FOR IMMEDIATE RELEASE
Dean Vogel speaks at John Muir Middle School
SAN JOSE – Hundreds of members of the California Education Coalition held a massive rally today at John Muir Middle School in San Jose to save Proposition 98 and highlight the impact of Governor Schwarzenegger's broken promises on education.
About 1,000 Silicon Valley area parents, teachers, school employees, school board members and administrators told the crowd that Governor Schwarzenegger has broken his word to California's students and schools on two fronts, withholding $2 billion in this year's budget and proposing changes to the voter approved Proposition 98 – changes which would eliminate the minimum funding protections for schools.
"Governor Schwarzenegger's budget proposal underfunds Proposition 98 and reneges on his promise to our schools and students," said Dean Vogel, Secretary Treasurer of the California Teachers Association. "Here in the Silicon Valley, the Governor's proposals will lead to more school closures, larger class sizes, additional layoffs of teachers and school support personnel, and the elimination of key student programs. We can't expect our students to meet the high standards we set for them without providing the resources they need to succeed. They deserve better."
Nearly 1,000 Silicon Valley citizens urged governor to keep promise to schools and students
Saving Prop. 98 emphasized in rally
"Last year at this time, the Education Coalition worked with this Governor on a solution for the state's budget problem – a problem that was not created by our kids," said Laura Casas-Frier of the Sixth District PTA. "This Governor promised that $2 billion in funding for our schools would be restored and that our kids would receive their fair share of any additional state revenues. He has broken his promise and once again our kids and our schools will suffer."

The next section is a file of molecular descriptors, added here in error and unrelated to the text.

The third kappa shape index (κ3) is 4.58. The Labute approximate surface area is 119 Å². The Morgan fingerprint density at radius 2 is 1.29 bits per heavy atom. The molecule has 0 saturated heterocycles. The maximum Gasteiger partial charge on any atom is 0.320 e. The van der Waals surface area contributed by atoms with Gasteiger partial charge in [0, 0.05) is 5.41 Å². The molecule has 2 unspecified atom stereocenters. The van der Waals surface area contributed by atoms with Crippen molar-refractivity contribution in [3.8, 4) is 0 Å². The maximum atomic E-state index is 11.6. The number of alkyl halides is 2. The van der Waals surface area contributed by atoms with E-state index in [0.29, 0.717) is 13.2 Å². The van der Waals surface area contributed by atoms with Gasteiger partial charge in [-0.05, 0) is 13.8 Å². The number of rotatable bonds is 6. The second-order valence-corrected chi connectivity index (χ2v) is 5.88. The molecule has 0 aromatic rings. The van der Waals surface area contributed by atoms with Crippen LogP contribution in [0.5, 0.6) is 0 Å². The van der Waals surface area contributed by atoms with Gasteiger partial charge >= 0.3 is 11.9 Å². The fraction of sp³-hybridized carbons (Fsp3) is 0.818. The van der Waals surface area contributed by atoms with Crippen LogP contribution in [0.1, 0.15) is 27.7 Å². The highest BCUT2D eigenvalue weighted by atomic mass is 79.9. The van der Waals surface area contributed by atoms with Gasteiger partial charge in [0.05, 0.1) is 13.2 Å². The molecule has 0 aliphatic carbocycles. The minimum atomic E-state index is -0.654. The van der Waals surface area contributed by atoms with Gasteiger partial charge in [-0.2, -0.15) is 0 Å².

Two recent independent reports concluded that California's schools were underfunded, had some of the largest class sizes in the country and inadequate teacher salaries. A recent "Quality Counts 2005" report by Education Week notes California ranked 44th in the nation in per-pupil funding. New Jersey and New York, for example, spend 50 percent MORE PER PUPIL than does California. At the same time, studies credit California for having the highest student standards and accountability assessments of any state in the nation.
"The Governor says he's not cutting public education, but in reality his plan calls for withholding $2.3 billion of funding owed to schools," said Santa Clara County Superintendent of Schools Colleen Wilcox. "The people passed Prop. 98 to assure minimal school funding and prevent politicians from balancing the budget on the backs of our children. It must be preserved!"
The Education Coalition consists of organizations representing more than a million parents, teachers, school board members, school employees and administrators.